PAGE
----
The government has not acted on official calls to create a “hateful extremism task force” that could respond to incidents such as the storm over cartoons of the Prophet Muhammad being shown at a Yorkshire school, The Independent can reveal.
The Commission for Countering Extremism recommended the creation of the task force 18 months ago, alongside a host of other measures aimed at protecting safety and community cohesion.
But the government has not responded to the report, which was commissioned by the Home Office and cited protests over LGBT+ relationships education at Birmingham schools among the type of “extremism incidents” requiring a coordinated response.
In Batley, demonstrations have been sparked by claims a religious studies teacher showed students a cartoon from the French satirical newspaper Charlie Hebdo which is deemed offensive to the Islamic faith.
Batley Grammar School was closed on Friday following two days of protests at its gates, and the Department for Education has condemned “threats and intimidation” towards teachers.
Far-right groups including Britain First have been capitalising on the row, organising complaints to the headteacher and claiming that British schools are “being made to bow down to Sharia law”.
Baroness Warsi, former chair of the Conservative Party, said the incident had been “hijacked by extremists on both sides” to create a culture war.
The teacher who showed pupils the Charlie Hebdo cartoons is believed to have gone into hiding over safety fears.
“In a free society, we want religions to be taught to children and for children to be able to question and query them,” said the communities secretary, Robert Jenrick.
“We shouldn't have teachers, members of staff of schools, feeling intimidated, and the reports that a teacher may even be in hiding is very disturbing.”
On Thursday, the school apologised for showing “totally inappropriate” material to children and said a member of staff was suspended pending an investigation.
Tracey Brabin, the MP for Batley and Spen, condemned those who “seek to fan the flames of this incident”, and welcomed the school's apology.
“No teacher should be facing intimidation or threats, there is no excuse for that,” she said.
Me & You Education, a group which provides training on tolerance and mutual understanding in schools, called for communities to “resist narratives of division and hate” and balance freedom of expression with respect for religious beliefs.
In a joint statement, imam Irfan Chishti and former far-right activist Ivan Humble said: “It is important to acknowledge the hurt and anger that the depiction of the Prophet has caused among the Muslim community.
“People have the right to feel aggrieved and to express their anger – but this should not be at the expense of civility, responsibility and the law.”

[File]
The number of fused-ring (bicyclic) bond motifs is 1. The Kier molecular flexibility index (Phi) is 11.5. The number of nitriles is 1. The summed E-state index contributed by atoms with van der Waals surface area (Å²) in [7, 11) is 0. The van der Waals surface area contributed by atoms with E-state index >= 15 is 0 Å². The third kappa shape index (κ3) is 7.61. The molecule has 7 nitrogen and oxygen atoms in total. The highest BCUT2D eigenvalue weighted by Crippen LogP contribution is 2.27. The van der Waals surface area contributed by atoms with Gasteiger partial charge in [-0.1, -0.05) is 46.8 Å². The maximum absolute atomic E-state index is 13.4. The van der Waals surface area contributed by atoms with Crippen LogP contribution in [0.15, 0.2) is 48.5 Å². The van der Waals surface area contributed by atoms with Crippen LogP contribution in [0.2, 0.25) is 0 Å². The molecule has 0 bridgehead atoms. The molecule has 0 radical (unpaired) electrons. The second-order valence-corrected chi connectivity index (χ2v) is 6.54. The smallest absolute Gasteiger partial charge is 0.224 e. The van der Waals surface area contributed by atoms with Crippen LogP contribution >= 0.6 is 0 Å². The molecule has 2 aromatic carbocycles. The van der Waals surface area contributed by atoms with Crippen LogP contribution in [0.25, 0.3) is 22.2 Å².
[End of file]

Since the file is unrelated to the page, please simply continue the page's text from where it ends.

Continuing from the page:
It comes five months after a teacher in France, Samuel Paty, was beheaded after showing students caricatures of the Prophet Muhammad.
A terrorist targeted Mr Paty after an outraged parent’s Facebook posts snowballed into police complaints and spread across social media.
The cartoons were also from the French satirical newspaper Charlie Hebdo, which was the target of a 2015 terror attack that left 12 victims dead.
The Commission for Countering Extremism’s flagship report, published in October 2019, said the British government had “failed to support headteachers by responding to protests and other issues quickly and resolutely”.
“Leadership in government needs to improve,” it added. “The home secretary should chair a counter hateful extremism task force that regularly brings together leading figures inside and outside government. This task force should oversee development of the new strategy and respond to extremism incidents.”
The report cited 2019 protests over the teaching of LGBT+ relationships in Birmingham schools as a “case study of hateful extremism”, of the type a task force should respond to.
The commission noted that, like in Batley, “some of the protests’ most active instigators do not have children at the school”, and that pupils had suffered from closures forced by protests.
In the Birmingham case, some teachers reported being fearful and anxious, and suffering mental health problems.
“Recognising how hateful extremism manifests in our country or how local tensions in our towns and cities can be exploited is necessary to help ensure the most appropriate response,” the commission’s report said, calling for “more effective interventions and response by both government and civil society”.
The Home Office has not yet formally responded to the recommendations, or a separate report calling for new laws to close gaps that are being “exploited” by extremists.
The criminal justice consultancy Crest Advisory has warned that extremism was growing in the UK because of a “weak” government response to the threat.
Chief executive Harvey Redgrave told The Independent he was “baffled and surprised” by the Home Office’s lack of action.
“The government appears to have done nothing to act on the recommendations and have let that report sit on a shelf, despite establishing the commission to drive counter-extremism work,” he said.
“It’s been complete silence. Counter-extremism is something that politicians and this government have talked about a lot and not done very much on.”
Mr Redgrave said that despite the commission’s recommendations for change, there was still no official definition of extremism and police were “confused” about the issue and what their role should be.
“Across government, there seems to be an ambiguity and a lack of urgency,” he added. “Extremism is one of the big challenges we face as a country.”
The Home Office said it was still considering the Commission for Countering Extremism's recommendations.
The Department of Education said it was aware of the events taking place at Batley Grammar School, and had been in contact with the school and local authority.